In the time before the European settlers began to creep west from their colonial villages on the eastern rim of Massachusetts, two brothers lived upon the shores, which looked out on the tiny valley that would one day be called Pittsfield. 
Pontoosuck, as it was then simply known, a "field for winter deer," and the lake to its north served as a good home for these brothers for many years. One bore a son, who he called Shoon-keek, and one a daughter, Moon-keek. 
       "These two grew up together, racing the trails of the virgin forests, swimming in the clear waters of the lake, or skimming its surface in birch-bark canoes," wrote local historian Haydn Mason, in the 1948 anthology Berkshires: The Purple Hills.
As they grew older, however, the beauty of the young maiden drew braves from surrounding areas. Suitors jealous of the inseparability of the Moon-keek and her brother complained, maligning the two to their fathers.
        Their fathers forbid them, as cousins, to settle together, and went to lengths to keep the two apart. But Moon-keek and Shoon-keek found many opportunities to evade watchful eyes in the ranging forests all around their lakeside settlement.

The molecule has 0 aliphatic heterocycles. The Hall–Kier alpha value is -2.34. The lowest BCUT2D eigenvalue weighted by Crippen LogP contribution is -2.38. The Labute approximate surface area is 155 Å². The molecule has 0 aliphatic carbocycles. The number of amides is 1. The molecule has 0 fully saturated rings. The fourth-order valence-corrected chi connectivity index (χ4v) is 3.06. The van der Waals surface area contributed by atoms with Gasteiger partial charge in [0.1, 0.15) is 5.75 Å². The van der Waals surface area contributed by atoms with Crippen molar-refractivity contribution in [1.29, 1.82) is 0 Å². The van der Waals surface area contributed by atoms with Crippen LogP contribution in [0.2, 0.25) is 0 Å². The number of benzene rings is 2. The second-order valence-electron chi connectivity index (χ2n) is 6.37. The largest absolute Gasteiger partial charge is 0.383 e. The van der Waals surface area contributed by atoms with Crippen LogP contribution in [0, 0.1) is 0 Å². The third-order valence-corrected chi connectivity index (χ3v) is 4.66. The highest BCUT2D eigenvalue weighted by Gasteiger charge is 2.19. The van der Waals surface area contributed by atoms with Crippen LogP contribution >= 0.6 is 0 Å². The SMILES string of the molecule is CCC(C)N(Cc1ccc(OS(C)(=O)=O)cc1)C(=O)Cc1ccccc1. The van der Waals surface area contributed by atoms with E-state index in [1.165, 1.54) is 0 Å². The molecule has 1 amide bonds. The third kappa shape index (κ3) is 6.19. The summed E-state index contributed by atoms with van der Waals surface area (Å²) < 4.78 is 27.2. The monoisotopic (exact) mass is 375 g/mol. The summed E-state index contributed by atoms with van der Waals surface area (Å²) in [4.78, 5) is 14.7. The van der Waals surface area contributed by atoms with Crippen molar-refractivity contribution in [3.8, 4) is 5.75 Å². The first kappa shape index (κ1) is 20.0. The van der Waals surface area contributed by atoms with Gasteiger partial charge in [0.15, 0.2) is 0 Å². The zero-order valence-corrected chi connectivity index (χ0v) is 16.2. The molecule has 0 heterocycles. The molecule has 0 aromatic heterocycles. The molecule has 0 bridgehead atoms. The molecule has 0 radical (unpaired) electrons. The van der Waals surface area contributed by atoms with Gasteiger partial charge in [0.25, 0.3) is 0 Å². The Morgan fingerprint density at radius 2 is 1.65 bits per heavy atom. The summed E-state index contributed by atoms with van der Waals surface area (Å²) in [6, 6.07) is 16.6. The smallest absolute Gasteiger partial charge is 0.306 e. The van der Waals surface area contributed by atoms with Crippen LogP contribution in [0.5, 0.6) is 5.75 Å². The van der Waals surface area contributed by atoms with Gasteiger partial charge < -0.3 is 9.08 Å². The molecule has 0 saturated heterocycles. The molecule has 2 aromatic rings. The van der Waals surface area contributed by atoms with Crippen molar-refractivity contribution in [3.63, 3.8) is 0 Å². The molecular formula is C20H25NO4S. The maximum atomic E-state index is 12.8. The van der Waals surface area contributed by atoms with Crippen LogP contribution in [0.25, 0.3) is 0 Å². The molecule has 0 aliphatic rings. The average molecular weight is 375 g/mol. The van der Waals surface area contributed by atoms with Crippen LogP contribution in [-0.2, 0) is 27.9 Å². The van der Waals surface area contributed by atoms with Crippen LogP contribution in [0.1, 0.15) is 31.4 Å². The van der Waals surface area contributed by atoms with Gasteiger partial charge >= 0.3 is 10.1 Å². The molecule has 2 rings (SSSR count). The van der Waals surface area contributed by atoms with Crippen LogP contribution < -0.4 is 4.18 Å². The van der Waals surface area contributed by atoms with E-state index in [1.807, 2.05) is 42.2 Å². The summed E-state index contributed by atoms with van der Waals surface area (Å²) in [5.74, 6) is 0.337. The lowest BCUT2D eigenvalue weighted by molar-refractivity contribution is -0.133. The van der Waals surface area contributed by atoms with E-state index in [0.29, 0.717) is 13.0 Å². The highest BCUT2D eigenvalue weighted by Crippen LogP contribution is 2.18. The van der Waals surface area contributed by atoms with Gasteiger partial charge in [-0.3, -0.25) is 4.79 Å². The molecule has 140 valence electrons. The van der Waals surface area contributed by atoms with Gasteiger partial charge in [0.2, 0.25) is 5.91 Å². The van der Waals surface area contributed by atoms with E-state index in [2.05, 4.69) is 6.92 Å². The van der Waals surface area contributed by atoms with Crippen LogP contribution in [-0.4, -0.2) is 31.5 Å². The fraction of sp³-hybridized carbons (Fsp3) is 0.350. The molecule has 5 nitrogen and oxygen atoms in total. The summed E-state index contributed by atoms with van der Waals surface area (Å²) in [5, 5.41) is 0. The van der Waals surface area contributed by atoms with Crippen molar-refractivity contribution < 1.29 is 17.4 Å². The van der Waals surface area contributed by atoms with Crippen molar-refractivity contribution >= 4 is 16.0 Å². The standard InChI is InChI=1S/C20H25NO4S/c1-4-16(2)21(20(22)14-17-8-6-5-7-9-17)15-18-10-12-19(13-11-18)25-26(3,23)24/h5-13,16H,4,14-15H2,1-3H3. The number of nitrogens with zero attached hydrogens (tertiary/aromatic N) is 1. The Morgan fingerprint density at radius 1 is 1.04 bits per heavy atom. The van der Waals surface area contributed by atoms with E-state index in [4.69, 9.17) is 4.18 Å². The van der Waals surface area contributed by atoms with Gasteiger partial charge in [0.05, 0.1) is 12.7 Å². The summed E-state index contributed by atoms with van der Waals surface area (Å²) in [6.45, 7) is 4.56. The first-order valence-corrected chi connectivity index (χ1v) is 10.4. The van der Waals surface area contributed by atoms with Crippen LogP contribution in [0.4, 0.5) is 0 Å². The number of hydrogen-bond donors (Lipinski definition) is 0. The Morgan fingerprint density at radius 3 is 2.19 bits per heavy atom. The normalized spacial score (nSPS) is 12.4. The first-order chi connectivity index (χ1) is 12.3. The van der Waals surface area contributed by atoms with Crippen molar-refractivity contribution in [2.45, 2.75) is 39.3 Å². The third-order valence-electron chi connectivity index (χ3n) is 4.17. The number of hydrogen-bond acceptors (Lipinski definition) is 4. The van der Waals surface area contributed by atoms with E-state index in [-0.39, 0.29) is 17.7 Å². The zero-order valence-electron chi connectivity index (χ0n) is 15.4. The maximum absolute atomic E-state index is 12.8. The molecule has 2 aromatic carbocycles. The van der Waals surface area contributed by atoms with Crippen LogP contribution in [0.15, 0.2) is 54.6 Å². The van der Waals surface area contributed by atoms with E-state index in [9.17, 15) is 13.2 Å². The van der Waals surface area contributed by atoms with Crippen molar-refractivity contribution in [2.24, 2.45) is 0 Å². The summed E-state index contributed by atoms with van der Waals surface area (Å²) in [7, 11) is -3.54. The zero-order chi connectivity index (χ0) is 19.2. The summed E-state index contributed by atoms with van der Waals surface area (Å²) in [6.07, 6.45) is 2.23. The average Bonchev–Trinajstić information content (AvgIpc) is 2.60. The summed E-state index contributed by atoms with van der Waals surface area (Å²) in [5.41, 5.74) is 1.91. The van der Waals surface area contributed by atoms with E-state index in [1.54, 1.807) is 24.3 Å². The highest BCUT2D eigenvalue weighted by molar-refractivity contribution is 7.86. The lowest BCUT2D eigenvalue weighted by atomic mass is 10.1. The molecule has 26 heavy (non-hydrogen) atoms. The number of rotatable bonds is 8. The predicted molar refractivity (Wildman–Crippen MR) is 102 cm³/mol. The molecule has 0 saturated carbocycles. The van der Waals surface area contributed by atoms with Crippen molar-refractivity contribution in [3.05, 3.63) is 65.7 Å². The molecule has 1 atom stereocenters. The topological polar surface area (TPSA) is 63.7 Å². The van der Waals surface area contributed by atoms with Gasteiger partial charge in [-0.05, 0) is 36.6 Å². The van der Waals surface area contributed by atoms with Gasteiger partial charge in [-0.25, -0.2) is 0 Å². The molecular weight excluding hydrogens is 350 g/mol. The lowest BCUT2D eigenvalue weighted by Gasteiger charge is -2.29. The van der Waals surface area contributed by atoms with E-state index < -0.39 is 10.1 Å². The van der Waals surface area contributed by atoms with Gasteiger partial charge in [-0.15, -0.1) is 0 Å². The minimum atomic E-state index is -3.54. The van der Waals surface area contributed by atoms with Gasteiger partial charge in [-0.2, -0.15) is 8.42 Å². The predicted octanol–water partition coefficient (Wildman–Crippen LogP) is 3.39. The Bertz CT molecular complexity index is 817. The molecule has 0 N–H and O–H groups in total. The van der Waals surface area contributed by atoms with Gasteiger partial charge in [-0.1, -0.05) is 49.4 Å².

It was on one such stealthy tryst that they decided that their happiness demanded a more permanent solution, and they determined to run away, find another tribe and settle down together.
Their planning, however, was observed in secret by one of the maiden's jealous suitors, a brave named Nockawondo. On the night they set for their escape, Nockawondo (Obiway, in some versions) followed as they prepared to meet out on the lake's tiny island.
Moon-keek reached the island first, and could hear the paddling of       Shoon-keek's canoe on the water in the deathly still of the night... but they were not alone. Consumed with hatred, Nockawondo let an arrow fly across the dark lake. Shoon-keek was struck, and fell from his canoe with a splash. 
        Moon-keek leapt back into her canoe.  "Shoon-keek! Shoon-keek! she cried, paddling furiously. When she found the place where he had gone under, she dived in after, her empty canoe drifting on alongside his.  She never resurfaced.
In somber remembrance, their people named the lake for the lost youngsters, the lovers who would not be parted.
        There is some evidence that the lake was indeed referred to as Moonkeek-Shoonkeek by the Mahican natives first encountered by settlers. A reference to Pontoosuc Lake in an 1862 item in the Berkshire County Eagle suggests the native moniker was a traditional one that hearkened back a considerable span of time by that time. 
The Legend
Excellent Public Toilets
Beautiful Public Park with Picnic Tables